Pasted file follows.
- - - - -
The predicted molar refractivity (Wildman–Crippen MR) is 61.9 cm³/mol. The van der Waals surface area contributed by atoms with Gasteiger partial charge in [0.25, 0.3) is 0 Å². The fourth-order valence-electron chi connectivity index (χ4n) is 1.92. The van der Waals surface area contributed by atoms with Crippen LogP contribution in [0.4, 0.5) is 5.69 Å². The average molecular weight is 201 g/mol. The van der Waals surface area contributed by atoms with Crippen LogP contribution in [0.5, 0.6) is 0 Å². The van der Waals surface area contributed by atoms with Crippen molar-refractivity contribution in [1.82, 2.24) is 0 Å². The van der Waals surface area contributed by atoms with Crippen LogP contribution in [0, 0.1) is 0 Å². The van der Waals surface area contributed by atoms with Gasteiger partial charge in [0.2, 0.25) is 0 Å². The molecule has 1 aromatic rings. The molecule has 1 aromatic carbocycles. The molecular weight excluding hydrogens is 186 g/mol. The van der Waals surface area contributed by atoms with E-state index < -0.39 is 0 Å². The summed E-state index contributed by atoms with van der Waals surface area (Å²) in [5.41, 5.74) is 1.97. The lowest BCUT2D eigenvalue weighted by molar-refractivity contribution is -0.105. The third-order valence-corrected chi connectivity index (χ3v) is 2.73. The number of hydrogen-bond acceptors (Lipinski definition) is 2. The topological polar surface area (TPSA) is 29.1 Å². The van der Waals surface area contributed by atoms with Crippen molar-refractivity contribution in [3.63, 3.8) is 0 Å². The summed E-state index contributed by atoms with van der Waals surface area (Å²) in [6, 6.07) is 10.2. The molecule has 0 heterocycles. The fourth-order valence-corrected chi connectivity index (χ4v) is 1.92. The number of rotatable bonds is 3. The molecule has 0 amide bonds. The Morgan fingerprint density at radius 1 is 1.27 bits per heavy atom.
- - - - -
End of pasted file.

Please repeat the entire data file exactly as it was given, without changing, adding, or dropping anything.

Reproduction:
The predicted molar refractivity (Wildman–Crippen MR) is 61.9 cm³/mol. The van der Waals surface area contributed by atoms with Gasteiger partial charge in [0.25, 0.3) is 0 Å². The fourth-order valence-electron chi connectivity index (χ4n) is 1.92. The van der Waals surface area contributed by atoms with Crippen LogP contribution in [0.4, 0.5) is 5.69 Å². The average molecular weight is 201 g/mol. The van der Waals surface area contributed by atoms with Crippen LogP contribution in [0.5, 0.6) is 0 Å². The van der Waals surface area contributed by atoms with Crippen molar-refractivity contribution in [1.82, 2.24) is 0 Å². The van der Waals surface area contributed by atoms with Crippen LogP contribution in [0, 0.1) is 0 Å². The van der Waals surface area contributed by atoms with Gasteiger partial charge in [0.2, 0.25) is 0 Å². The molecule has 1 aromatic rings. The molecule has 1 aromatic carbocycles. The molecular weight excluding hydrogens is 186 g/mol. The van der Waals surface area contributed by atoms with E-state index < -0.39 is 0 Å². The summed E-state index contributed by atoms with van der Waals surface area (Å²) in [5.41, 5.74) is 1.97. The lowest BCUT2D eigenvalue weighted by molar-refractivity contribution is -0.105. The third-order valence-corrected chi connectivity index (χ3v) is 2.73. The number of hydrogen-bond acceptors (Lipinski definition) is 2. The topological polar surface area (TPSA) is 29.1 Å². The van der Waals surface area contributed by atoms with Crippen molar-refractivity contribution in [3.63, 3.8) is 0 Å². The summed E-state index contributed by atoms with van der Waals surface area (Å²) in [6, 6.07) is 10.2. The molecule has 0 heterocycles. The fourth-order valence-corrected chi connectivity index (χ4v) is 1.92. The number of rotatable bonds is 3. The molecule has 0 amide bonds. The Morgan fingerprint density at radius 1 is 1.27 bits per heavy atom.